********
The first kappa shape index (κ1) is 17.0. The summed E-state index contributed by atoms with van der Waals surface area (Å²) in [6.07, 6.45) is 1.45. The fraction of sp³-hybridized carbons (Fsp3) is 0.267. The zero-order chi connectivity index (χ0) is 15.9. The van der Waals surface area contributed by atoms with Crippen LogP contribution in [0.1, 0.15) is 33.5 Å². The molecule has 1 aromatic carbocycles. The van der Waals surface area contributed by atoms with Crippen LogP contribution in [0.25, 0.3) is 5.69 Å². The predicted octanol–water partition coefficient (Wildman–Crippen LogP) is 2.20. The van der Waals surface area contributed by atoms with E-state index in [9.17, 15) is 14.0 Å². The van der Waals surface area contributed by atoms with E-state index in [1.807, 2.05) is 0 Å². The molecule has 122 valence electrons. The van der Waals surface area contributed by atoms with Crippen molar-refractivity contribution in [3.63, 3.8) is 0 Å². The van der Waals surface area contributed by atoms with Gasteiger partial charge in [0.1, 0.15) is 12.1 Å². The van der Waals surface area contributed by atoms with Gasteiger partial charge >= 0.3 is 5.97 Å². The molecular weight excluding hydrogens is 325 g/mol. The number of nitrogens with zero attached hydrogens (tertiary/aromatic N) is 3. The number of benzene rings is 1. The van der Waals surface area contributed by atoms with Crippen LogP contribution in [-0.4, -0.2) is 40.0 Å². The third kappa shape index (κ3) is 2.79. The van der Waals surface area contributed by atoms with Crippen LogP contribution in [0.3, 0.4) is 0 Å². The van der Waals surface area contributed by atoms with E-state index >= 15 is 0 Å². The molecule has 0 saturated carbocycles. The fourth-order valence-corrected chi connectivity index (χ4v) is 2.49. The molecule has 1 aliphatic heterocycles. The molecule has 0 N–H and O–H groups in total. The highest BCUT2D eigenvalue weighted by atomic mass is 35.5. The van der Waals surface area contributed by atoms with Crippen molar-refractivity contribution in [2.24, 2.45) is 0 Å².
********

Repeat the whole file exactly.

The first kappa shape index (κ1) is 17.0. The summed E-state index contributed by atoms with van der Waals surface area (Å²) in [6.07, 6.45) is 1.45. The fraction of sp³-hybridized carbons (Fsp3) is 0.267. The zero-order chi connectivity index (χ0) is 15.9. The van der Waals surface area contributed by atoms with Crippen LogP contribution in [0.1, 0.15) is 33.5 Å². The molecule has 1 aromatic carbocycles. The van der Waals surface area contributed by atoms with Crippen LogP contribution in [0.25, 0.3) is 5.69 Å². The predicted octanol–water partition coefficient (Wildman–Crippen LogP) is 2.20. The van der Waals surface area contributed by atoms with E-state index in [9.17, 15) is 14.0 Å². The van der Waals surface area contributed by atoms with E-state index in [1.807, 2.05) is 0 Å². The molecule has 122 valence electrons. The van der Waals surface area contributed by atoms with Crippen molar-refractivity contribution in [3.63, 3.8) is 0 Å². The van der Waals surface area contributed by atoms with Gasteiger partial charge in [0.1, 0.15) is 12.1 Å². The van der Waals surface area contributed by atoms with Gasteiger partial charge >= 0.3 is 5.97 Å². The molecular weight excluding hydrogens is 325 g/mol. The number of nitrogens with zero attached hydrogens (tertiary/aromatic N) is 3. The number of benzene rings is 1. The van der Waals surface area contributed by atoms with Crippen LogP contribution in [-0.4, -0.2) is 40.0 Å². The third kappa shape index (κ3) is 2.79. The van der Waals surface area contributed by atoms with Crippen LogP contribution in [0.3, 0.4) is 0 Å². The van der Waals surface area contributed by atoms with E-state index >= 15 is 0 Å². The molecule has 0 saturated carbocycles. The fourth-order valence-corrected chi connectivity index (χ4v) is 2.49. The molecule has 1 aliphatic heterocycles. The molecule has 0 N–H and O–H groups in total. The highest BCUT2D eigenvalue weighted by atomic mass is 35.5. The van der Waals surface area contributed by atoms with Crippen molar-refractivity contribution in [2.24, 2.45) is 0 Å².